85 Gillies Street, Fairfield, Melbourne, 3078

Fairfield Uniting Church is a diverse community gathered around the Jesus Story, coming together to break bread, nurture the vulnerable and challenge the status quo.

An ultra progressive congregation….

We are passionate about the spiritual nourishment of children and feel called into the ongoing development of a JUST CHURCH, which seeks justice, mercy and walks humbly with our god.

Minister: Rev Alex Sangster

Services: Every Sunday they gather around the Jesus Story at 10am (85 Gillies St, Fairfield). They are a welcoming and diverse group.

Podcasts:  Messages

Mission: Approach

Faith exploration: Exploring progressive theology

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Resourcing Progressive Ministry and Worship No. 7

Thanks to subscribers for referring churches to us.

Stonnington Community Uniting Church

59 Burke Road
East Malvern VIC 3145

“As a community of faith we are more interested in:

  • exploring life than having the answers to life.
  • being fully human and celebrating the beauty, wonder and mystery of life.
  • valuing life, and every creature as a unique expression of the Divine Energy of life.
  • being companions on the way, listening, learning and helping each other in the journey of life.

Stonnington Community is:

  • A listening Church
  • A helping Church
  • A learning Church

We are a Christian Community committed to following the way of Jesus rather than following religious dogma.”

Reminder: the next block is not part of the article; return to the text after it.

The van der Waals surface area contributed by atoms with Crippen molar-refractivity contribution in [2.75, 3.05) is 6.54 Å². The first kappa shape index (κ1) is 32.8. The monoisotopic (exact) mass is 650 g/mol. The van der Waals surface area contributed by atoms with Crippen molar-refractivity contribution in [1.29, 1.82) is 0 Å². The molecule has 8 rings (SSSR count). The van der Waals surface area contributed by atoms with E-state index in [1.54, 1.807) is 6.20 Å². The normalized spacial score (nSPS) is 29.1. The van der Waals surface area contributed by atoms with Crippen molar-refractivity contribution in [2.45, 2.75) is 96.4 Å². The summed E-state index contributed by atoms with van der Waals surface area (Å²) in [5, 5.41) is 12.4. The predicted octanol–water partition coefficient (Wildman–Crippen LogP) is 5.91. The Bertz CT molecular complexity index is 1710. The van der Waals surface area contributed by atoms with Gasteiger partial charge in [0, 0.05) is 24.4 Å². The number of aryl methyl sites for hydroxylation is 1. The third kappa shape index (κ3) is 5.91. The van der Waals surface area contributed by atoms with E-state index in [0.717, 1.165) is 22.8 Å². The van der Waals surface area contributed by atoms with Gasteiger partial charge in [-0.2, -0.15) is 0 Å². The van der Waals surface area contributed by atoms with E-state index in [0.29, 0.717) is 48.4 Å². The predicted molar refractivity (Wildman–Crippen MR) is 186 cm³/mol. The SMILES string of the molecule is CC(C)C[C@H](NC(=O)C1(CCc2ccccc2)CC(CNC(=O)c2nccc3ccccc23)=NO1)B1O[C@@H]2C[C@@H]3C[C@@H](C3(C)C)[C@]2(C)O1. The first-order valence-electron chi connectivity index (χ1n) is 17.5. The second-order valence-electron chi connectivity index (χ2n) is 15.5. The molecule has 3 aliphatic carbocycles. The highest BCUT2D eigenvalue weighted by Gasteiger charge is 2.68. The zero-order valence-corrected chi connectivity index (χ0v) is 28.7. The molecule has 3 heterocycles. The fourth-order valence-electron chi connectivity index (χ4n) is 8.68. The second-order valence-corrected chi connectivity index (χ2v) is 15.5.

Worship

“Currently our community meets regularly on Sunday morning at 10.15 am.  Our gathering is traditional in style but contemporary in content. Our public services are a celebration of our experiences of God’s love and goodness to us.

We all come from different backgrounds and experiences of God. Each of us will interpret the foundations of our faith through different lenses. Some interpretations will be helpful while other interpretations may be a stumbling block to us living in the experience of the Divine loving presence. Each generation and community needs to interpret the heart and truths of the Christian life in its contemporary context. To this end we commit ourselves to an evolving liturgy and worship celebration that reflects our contemporary insights and discoveries.”

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Resourcing Progressive Ministry and Worship No. 6

Pitt Street Congregation, Sydney
Uniting Church in Australia
264 Pitt Street, Sydney NSW 2000

A progressive faith community of justice-seeking friends in the heart of Sydney.

Pitt Street Uniting Church, Sydney
The Sunday gathering is vibrant, inclusive, participatory and progressive. Everyone is welcome.

Start your tour of Pitt Street Church and what it has to offer here.